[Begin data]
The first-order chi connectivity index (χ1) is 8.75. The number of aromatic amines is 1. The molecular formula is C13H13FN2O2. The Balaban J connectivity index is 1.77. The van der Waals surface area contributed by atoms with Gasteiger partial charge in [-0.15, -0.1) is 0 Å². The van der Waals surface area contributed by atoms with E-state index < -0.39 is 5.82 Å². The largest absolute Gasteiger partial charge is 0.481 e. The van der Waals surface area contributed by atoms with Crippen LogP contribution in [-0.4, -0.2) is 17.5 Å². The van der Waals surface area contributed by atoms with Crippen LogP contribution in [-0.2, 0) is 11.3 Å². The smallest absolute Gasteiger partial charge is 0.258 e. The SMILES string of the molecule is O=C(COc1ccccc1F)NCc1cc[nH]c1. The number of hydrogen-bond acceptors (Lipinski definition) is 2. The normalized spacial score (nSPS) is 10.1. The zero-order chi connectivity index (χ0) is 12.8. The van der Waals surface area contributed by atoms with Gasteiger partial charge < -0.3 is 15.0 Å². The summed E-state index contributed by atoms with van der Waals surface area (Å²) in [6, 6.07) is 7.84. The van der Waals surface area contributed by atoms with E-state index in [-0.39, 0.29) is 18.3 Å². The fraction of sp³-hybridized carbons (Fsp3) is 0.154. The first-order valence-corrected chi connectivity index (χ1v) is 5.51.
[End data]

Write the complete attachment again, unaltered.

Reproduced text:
The first-order chi connectivity index (χ1) is 8.75. The number of aromatic amines is 1. The molecular formula is C13H13FN2O2. The Balaban J connectivity index is 1.77. The van der Waals surface area contributed by atoms with Gasteiger partial charge in [-0.15, -0.1) is 0 Å². The van der Waals surface area contributed by atoms with E-state index < -0.39 is 5.82 Å². The largest absolute Gasteiger partial charge is 0.481 e. The van der Waals surface area contributed by atoms with Crippen LogP contribution in [-0.4, -0.2) is 17.5 Å². The van der Waals surface area contributed by atoms with Crippen LogP contribution in [-0.2, 0) is 11.3 Å². The smallest absolute Gasteiger partial charge is 0.258 e. The SMILES string of the molecule is O=C(COc1ccccc1F)NCc1cc[nH]c1. The number of hydrogen-bond acceptors (Lipinski definition) is 2. The normalized spacial score (nSPS) is 10.1. The zero-order chi connectivity index (χ0) is 12.8. The van der Waals surface area contributed by atoms with Gasteiger partial charge < -0.3 is 15.0 Å². The summed E-state index contributed by atoms with van der Waals surface area (Å²) in [6, 6.07) is 7.84. The van der Waals surface area contributed by atoms with E-state index in [-0.39, 0.29) is 18.3 Å². The fraction of sp³-hybridized carbons (Fsp3) is 0.154. The first-order valence-corrected chi connectivity index (χ1v) is 5.51.